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28th September
written by Catherine An

So we’ve spent a lot of time talking about increases in poverty. The recent Census Bureau report has confirmed what many Americans had already been thinking: poverty is growing.

As it turns out, increases in the number of people living in poverty (and other effects of the poor economy) may lead to a five percent increase in homelessness over the next three years. This increase totals approximately 74,000 additional homeless people.

The Alliance just penned a short report about this projection (which you can find on our website). The report projects increases from a current baseline estimate of 1.6 million homeless people (estimate courtesy of the AHAR) and takes into account increases in deep poverty, which is defined as people with household incomes below half of the poverty line and considered a risk factor for homelessness. According to the Census, deep poverty affected an unprecedented 20.5 million people in 2010.  Nationally, 6.7 percent of people live in deep poverty.

What does this mean? And what can we do?

It means that, without intervention, another 74,000 people will experience homelessness. And in fact, as we explain in the report, that may be a conservative estimate. The economy has been  hard on everyone but it’s been especially hard on poor people, are facing stagnant unemployment, declining incomes, and rising severe housing cost burdens (which is when you spend 50 percent or more of your monthly income on rent).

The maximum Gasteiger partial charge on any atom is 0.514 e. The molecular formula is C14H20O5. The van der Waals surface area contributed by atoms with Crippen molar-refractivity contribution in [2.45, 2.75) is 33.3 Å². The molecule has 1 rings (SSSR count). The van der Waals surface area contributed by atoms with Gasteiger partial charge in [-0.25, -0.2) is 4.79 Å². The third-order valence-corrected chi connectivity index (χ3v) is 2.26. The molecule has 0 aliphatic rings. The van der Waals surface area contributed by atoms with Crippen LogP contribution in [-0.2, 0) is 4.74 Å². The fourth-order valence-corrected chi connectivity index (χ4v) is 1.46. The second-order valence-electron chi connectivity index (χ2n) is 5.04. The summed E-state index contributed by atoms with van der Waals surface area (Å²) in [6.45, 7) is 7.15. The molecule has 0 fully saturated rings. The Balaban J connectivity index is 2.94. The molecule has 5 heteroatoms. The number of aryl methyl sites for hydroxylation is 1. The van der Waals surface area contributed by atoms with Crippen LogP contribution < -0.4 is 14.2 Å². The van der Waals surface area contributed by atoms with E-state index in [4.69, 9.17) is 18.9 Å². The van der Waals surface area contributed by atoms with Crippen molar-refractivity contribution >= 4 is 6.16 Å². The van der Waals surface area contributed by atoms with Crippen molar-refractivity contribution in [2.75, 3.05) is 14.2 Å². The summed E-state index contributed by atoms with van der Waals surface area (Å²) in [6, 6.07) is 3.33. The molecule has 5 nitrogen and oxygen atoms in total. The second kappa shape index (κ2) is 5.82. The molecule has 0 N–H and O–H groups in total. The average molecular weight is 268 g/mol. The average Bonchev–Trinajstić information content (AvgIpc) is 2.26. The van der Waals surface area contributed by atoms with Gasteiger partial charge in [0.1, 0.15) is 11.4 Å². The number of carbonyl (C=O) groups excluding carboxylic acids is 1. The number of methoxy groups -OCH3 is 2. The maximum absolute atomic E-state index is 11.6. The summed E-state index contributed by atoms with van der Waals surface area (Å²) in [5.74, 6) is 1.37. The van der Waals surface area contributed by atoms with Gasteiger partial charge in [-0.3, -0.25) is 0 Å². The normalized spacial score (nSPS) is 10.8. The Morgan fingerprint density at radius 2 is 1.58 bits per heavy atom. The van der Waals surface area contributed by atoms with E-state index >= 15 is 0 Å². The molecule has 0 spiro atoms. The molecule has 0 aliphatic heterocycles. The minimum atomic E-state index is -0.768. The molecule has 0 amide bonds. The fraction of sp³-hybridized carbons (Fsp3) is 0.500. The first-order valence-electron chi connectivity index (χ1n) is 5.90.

But what about those interventions? These projections are made at a time funding for programs that prevent and end homelessness may face significant cuts at the state, local, and federal levels, leaving many without any public resources to weather their economic turmoil.

But we can make another choice. As the Alliance recommends in the report, we can choose to reinvest in housing-focused homeless assistance programs to deter a growth in homelessness.

We’ve done it before – and successfully. In 2009, the Alliance projected that homelessness would increase significantly due to the recession. That increase was mitigated by the stimulus funded Homelessness Prevention and Rapid Re-Housing Program (HPRP). In fact, according to the Department of Housing and Urban Development, HPRP has prevented and ended homelessness for one million Americans.

And now, as the effects of the down economy persist, we can do it again. We can take the steps necessary to prevent the projected increases in homelessness and assist vulnerable people back into stable housing. But we need to choose to make ending homelessness a national priority.

The question is – will we?

You can find this publication, Increases in Homelessness on the Horizon, on the Alliance website.

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